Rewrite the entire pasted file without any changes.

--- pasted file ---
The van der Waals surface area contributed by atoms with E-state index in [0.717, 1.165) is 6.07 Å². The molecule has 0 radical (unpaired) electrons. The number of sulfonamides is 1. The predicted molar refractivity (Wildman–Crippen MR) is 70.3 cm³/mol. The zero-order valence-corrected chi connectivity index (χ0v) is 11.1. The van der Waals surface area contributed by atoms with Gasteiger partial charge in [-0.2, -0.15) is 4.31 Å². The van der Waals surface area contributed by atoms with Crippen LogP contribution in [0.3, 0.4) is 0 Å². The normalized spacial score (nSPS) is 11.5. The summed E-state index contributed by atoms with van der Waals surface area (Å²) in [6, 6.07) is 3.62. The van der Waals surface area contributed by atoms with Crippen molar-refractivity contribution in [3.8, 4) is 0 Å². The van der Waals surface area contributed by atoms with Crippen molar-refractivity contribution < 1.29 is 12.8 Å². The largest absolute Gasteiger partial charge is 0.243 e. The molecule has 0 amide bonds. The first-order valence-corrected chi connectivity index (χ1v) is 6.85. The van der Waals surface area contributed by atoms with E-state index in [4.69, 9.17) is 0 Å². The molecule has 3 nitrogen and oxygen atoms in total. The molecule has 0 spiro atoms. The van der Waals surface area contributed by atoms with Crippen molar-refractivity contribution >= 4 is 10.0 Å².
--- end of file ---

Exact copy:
The van der Waals surface area contributed by atoms with E-state index in [0.717, 1.165) is 6.07 Å². The molecule has 0 radical (unpaired) electrons. The number of sulfonamides is 1. The predicted molar refractivity (Wildman–Crippen MR) is 70.3 cm³/mol. The zero-order valence-corrected chi connectivity index (χ0v) is 11.1. The van der Waals surface area contributed by atoms with Gasteiger partial charge in [-0.2, -0.15) is 4.31 Å². The van der Waals surface area contributed by atoms with Crippen LogP contribution in [0.3, 0.4) is 0 Å². The normalized spacial score (nSPS) is 11.5. The summed E-state index contributed by atoms with van der Waals surface area (Å²) in [6, 6.07) is 3.62. The van der Waals surface area contributed by atoms with Crippen molar-refractivity contribution in [3.8, 4) is 0 Å². The van der Waals surface area contributed by atoms with Crippen molar-refractivity contribution < 1.29 is 12.8 Å². The largest absolute Gasteiger partial charge is 0.243 e. The molecule has 0 amide bonds. The first-order valence-corrected chi connectivity index (χ1v) is 6.85. The van der Waals surface area contributed by atoms with E-state index in [4.69, 9.17) is 0 Å². The molecule has 3 nitrogen and oxygen atoms in total. The molecule has 0 spiro atoms. The van der Waals surface area contributed by atoms with Crippen molar-refractivity contribution >= 4 is 10.0 Å².